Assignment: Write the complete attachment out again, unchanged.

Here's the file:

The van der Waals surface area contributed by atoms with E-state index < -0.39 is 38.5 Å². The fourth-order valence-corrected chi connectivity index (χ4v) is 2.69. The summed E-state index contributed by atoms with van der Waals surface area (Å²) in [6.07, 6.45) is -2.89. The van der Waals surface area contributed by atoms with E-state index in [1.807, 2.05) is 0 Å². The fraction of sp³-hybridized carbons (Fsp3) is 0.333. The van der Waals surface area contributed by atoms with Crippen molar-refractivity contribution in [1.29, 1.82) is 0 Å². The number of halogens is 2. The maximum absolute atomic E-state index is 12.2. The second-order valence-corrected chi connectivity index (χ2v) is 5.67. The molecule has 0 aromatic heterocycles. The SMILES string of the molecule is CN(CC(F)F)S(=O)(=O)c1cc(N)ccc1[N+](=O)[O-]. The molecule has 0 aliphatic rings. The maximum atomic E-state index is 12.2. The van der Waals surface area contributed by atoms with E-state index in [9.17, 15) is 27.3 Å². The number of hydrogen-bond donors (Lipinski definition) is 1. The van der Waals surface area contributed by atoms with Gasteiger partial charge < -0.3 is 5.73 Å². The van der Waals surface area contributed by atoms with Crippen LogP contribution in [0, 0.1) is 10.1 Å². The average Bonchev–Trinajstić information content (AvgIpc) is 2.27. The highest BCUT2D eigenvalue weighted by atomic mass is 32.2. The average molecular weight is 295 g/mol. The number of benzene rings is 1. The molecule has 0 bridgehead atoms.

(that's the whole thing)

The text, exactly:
The van der Waals surface area contributed by atoms with E-state index < -0.39 is 38.5 Å². The fourth-order valence-corrected chi connectivity index (χ4v) is 2.69. The summed E-state index contributed by atoms with van der Waals surface area (Å²) in [6.07, 6.45) is -2.89. The van der Waals surface area contributed by atoms with E-state index in [1.807, 2.05) is 0 Å². The fraction of sp³-hybridized carbons (Fsp3) is 0.333. The van der Waals surface area contributed by atoms with Crippen molar-refractivity contribution in [1.29, 1.82) is 0 Å². The number of halogens is 2. The maximum absolute atomic E-state index is 12.2. The second-order valence-corrected chi connectivity index (χ2v) is 5.67. The molecule has 0 aromatic heterocycles. The SMILES string of the molecule is CN(CC(F)F)S(=O)(=O)c1cc(N)ccc1[N+](=O)[O-]. The molecule has 0 aliphatic rings. The maximum atomic E-state index is 12.2. The van der Waals surface area contributed by atoms with E-state index in [9.17, 15) is 27.3 Å². The number of hydrogen-bond donors (Lipinski definition) is 1. The van der Waals surface area contributed by atoms with Gasteiger partial charge < -0.3 is 5.73 Å². The van der Waals surface area contributed by atoms with Crippen LogP contribution in [0, 0.1) is 10.1 Å². The average Bonchev–Trinajstić information content (AvgIpc) is 2.27. The highest BCUT2D eigenvalue weighted by atomic mass is 32.2. The average molecular weight is 295 g/mol. The number of benzene rings is 1. The molecule has 0 bridgehead atoms.